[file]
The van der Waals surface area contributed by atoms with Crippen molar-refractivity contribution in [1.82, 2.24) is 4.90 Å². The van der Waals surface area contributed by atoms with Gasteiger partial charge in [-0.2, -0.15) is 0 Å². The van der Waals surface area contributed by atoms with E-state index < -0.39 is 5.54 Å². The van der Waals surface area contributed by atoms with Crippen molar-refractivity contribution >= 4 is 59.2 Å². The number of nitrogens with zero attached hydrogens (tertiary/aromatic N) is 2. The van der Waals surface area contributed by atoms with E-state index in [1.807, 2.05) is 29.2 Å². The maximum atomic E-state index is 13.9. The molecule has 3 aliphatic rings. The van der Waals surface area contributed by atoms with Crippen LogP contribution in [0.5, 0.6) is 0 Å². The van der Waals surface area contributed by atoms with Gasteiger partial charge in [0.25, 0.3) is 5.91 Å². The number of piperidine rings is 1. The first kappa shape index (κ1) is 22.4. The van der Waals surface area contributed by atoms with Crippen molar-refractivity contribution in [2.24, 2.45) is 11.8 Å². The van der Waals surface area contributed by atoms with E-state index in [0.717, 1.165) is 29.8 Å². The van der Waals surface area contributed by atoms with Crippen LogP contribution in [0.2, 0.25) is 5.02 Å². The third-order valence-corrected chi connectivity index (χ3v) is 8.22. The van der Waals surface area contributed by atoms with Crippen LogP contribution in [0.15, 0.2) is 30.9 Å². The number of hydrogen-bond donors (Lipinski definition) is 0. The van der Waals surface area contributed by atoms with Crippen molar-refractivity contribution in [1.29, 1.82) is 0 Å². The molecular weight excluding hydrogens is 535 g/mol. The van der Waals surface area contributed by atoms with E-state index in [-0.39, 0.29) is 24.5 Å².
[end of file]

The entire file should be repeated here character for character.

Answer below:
The van der Waals surface area contributed by atoms with Crippen molar-refractivity contribution in [1.82, 2.24) is 4.90 Å². The van der Waals surface area contributed by atoms with Gasteiger partial charge in [-0.2, -0.15) is 0 Å². The van der Waals surface area contributed by atoms with E-state index < -0.39 is 5.54 Å². The van der Waals surface area contributed by atoms with Crippen molar-refractivity contribution >= 4 is 59.2 Å². The number of nitrogens with zero attached hydrogens (tertiary/aromatic N) is 2. The van der Waals surface area contributed by atoms with E-state index in [1.807, 2.05) is 29.2 Å². The maximum atomic E-state index is 13.9. The molecule has 3 aliphatic rings. The van der Waals surface area contributed by atoms with Crippen LogP contribution in [0.5, 0.6) is 0 Å². The van der Waals surface area contributed by atoms with Gasteiger partial charge in [0.25, 0.3) is 5.91 Å². The number of piperidine rings is 1. The first kappa shape index (κ1) is 22.4. The van der Waals surface area contributed by atoms with Crippen molar-refractivity contribution in [2.24, 2.45) is 11.8 Å². The van der Waals surface area contributed by atoms with E-state index in [0.717, 1.165) is 29.8 Å². The van der Waals surface area contributed by atoms with Crippen LogP contribution in [0.2, 0.25) is 5.02 Å². The third-order valence-corrected chi connectivity index (χ3v) is 8.22. The van der Waals surface area contributed by atoms with Crippen LogP contribution in [0.15, 0.2) is 30.9 Å². The number of hydrogen-bond donors (Lipinski definition) is 0. The van der Waals surface area contributed by atoms with Crippen molar-refractivity contribution in [1.29, 1.82) is 0 Å². The molecular weight excluding hydrogens is 535 g/mol. The van der Waals surface area contributed by atoms with E-state index in [-0.39, 0.29) is 24.5 Å².